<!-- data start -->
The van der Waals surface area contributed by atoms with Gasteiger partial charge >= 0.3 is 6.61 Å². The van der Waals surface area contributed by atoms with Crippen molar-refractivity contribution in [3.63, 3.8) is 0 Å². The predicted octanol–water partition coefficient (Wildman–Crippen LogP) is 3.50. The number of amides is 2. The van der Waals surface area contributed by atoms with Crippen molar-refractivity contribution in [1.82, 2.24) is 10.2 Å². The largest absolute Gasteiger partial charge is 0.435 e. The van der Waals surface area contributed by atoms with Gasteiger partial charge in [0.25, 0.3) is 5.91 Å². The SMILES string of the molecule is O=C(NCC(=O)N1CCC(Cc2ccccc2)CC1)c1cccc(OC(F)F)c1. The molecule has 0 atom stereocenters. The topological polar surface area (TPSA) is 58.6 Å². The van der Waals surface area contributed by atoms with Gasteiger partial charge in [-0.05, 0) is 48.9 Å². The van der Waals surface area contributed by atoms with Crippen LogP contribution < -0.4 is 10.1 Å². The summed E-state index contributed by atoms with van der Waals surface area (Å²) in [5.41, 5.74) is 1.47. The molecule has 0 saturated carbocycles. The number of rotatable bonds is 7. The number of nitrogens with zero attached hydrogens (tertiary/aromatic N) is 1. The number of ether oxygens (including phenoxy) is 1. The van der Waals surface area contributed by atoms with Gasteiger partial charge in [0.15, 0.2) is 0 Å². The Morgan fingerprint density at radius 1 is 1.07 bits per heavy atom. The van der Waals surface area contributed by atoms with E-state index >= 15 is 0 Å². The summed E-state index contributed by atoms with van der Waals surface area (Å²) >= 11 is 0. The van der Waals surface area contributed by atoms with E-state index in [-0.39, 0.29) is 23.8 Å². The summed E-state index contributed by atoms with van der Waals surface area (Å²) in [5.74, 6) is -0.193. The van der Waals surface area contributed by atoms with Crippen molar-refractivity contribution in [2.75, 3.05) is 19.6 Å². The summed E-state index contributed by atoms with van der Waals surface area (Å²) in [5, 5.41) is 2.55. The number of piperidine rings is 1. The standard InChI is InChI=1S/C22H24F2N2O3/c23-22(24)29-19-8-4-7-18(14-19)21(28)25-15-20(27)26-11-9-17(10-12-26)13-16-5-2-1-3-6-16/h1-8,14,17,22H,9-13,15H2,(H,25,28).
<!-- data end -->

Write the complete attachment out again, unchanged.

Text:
The van der Waals surface area contributed by atoms with Gasteiger partial charge >= 0.3 is 6.61 Å². The van der Waals surface area contributed by atoms with Crippen molar-refractivity contribution in [3.63, 3.8) is 0 Å². The predicted octanol–water partition coefficient (Wildman–Crippen LogP) is 3.50. The number of amides is 2. The van der Waals surface area contributed by atoms with Crippen molar-refractivity contribution in [1.82, 2.24) is 10.2 Å². The largest absolute Gasteiger partial charge is 0.435 e. The van der Waals surface area contributed by atoms with Gasteiger partial charge in [0.25, 0.3) is 5.91 Å². The SMILES string of the molecule is O=C(NCC(=O)N1CCC(Cc2ccccc2)CC1)c1cccc(OC(F)F)c1. The molecule has 0 atom stereocenters. The topological polar surface area (TPSA) is 58.6 Å². The van der Waals surface area contributed by atoms with Gasteiger partial charge in [-0.05, 0) is 48.9 Å². The van der Waals surface area contributed by atoms with Crippen LogP contribution < -0.4 is 10.1 Å². The summed E-state index contributed by atoms with van der Waals surface area (Å²) in [5.41, 5.74) is 1.47. The molecule has 0 saturated carbocycles. The number of rotatable bonds is 7. The number of nitrogens with zero attached hydrogens (tertiary/aromatic N) is 1. The number of ether oxygens (including phenoxy) is 1. The van der Waals surface area contributed by atoms with Gasteiger partial charge in [0.15, 0.2) is 0 Å². The Morgan fingerprint density at radius 1 is 1.07 bits per heavy atom. The van der Waals surface area contributed by atoms with E-state index >= 15 is 0 Å². The summed E-state index contributed by atoms with van der Waals surface area (Å²) >= 11 is 0. The van der Waals surface area contributed by atoms with E-state index in [-0.39, 0.29) is 23.8 Å². The summed E-state index contributed by atoms with van der Waals surface area (Å²) in [5.74, 6) is -0.193. The van der Waals surface area contributed by atoms with Crippen molar-refractivity contribution in [2.75, 3.05) is 19.6 Å². The summed E-state index contributed by atoms with van der Waals surface area (Å²) in [5, 5.41) is 2.55. The number of piperidine rings is 1. The standard InChI is InChI=1S/C22H24F2N2O3/c23-22(24)29-19-8-4-7-18(14-19)21(28)25-15-20(27)26-11-9-17(10-12-26)13-16-5-2-1-3-6-16/h1-8,14,17,22H,9-13,15H2,(H,25,28).